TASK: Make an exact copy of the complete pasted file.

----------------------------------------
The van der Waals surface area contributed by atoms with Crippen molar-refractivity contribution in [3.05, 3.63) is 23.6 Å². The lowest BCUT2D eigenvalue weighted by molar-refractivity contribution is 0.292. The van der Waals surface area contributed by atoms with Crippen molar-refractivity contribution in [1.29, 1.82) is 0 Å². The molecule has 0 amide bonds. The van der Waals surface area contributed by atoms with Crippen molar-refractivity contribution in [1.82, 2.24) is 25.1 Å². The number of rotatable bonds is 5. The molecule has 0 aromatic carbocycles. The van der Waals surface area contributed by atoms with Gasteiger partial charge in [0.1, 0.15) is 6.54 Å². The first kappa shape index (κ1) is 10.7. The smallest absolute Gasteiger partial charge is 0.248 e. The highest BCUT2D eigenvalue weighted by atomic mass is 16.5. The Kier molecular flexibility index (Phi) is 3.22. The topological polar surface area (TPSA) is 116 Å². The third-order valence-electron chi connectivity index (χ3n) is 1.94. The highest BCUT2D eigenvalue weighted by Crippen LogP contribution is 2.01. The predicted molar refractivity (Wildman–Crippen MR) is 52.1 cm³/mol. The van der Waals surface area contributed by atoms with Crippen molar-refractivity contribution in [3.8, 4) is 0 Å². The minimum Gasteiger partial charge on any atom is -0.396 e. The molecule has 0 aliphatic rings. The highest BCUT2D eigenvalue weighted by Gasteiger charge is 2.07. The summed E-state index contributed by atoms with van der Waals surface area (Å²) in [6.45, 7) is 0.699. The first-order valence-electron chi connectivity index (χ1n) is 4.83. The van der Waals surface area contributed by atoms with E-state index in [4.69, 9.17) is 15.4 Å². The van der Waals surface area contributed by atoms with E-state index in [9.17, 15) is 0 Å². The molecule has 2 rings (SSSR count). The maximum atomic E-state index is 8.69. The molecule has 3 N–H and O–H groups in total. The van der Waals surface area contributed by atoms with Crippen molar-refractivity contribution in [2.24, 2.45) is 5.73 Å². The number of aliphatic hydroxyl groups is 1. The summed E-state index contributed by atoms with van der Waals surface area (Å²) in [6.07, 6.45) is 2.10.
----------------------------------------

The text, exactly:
The van der Waals surface area contributed by atoms with Crippen molar-refractivity contribution in [3.05, 3.63) is 23.6 Å². The lowest BCUT2D eigenvalue weighted by molar-refractivity contribution is 0.292. The van der Waals surface area contributed by atoms with Crippen molar-refractivity contribution in [1.29, 1.82) is 0 Å². The molecule has 0 amide bonds. The van der Waals surface area contributed by atoms with Crippen molar-refractivity contribution in [1.82, 2.24) is 25.1 Å². The number of rotatable bonds is 5. The molecule has 0 aromatic carbocycles. The van der Waals surface area contributed by atoms with Gasteiger partial charge in [0.1, 0.15) is 6.54 Å². The first kappa shape index (κ1) is 10.7. The smallest absolute Gasteiger partial charge is 0.248 e. The highest BCUT2D eigenvalue weighted by atomic mass is 16.5. The Kier molecular flexibility index (Phi) is 3.22. The topological polar surface area (TPSA) is 116 Å². The third-order valence-electron chi connectivity index (χ3n) is 1.94. The highest BCUT2D eigenvalue weighted by Crippen LogP contribution is 2.01. The predicted molar refractivity (Wildman–Crippen MR) is 52.1 cm³/mol. The van der Waals surface area contributed by atoms with Crippen molar-refractivity contribution in [3.8, 4) is 0 Å². The minimum Gasteiger partial charge on any atom is -0.396 e. The molecule has 0 aliphatic rings. The highest BCUT2D eigenvalue weighted by Gasteiger charge is 2.07. The summed E-state index contributed by atoms with van der Waals surface area (Å²) in [6.45, 7) is 0.699. The first-order valence-electron chi connectivity index (χ1n) is 4.83. The van der Waals surface area contributed by atoms with E-state index in [4.69, 9.17) is 15.4 Å². The van der Waals surface area contributed by atoms with E-state index in [9.17, 15) is 0 Å². The molecule has 2 rings (SSSR count). The maximum atomic E-state index is 8.69. The molecule has 3 N–H and O–H groups in total. The van der Waals surface area contributed by atoms with Crippen molar-refractivity contribution in [2.24, 2.45) is 5.73 Å². The number of aliphatic hydroxyl groups is 1. The summed E-state index contributed by atoms with van der Waals surface area (Å²) in [6.07, 6.45) is 2.10.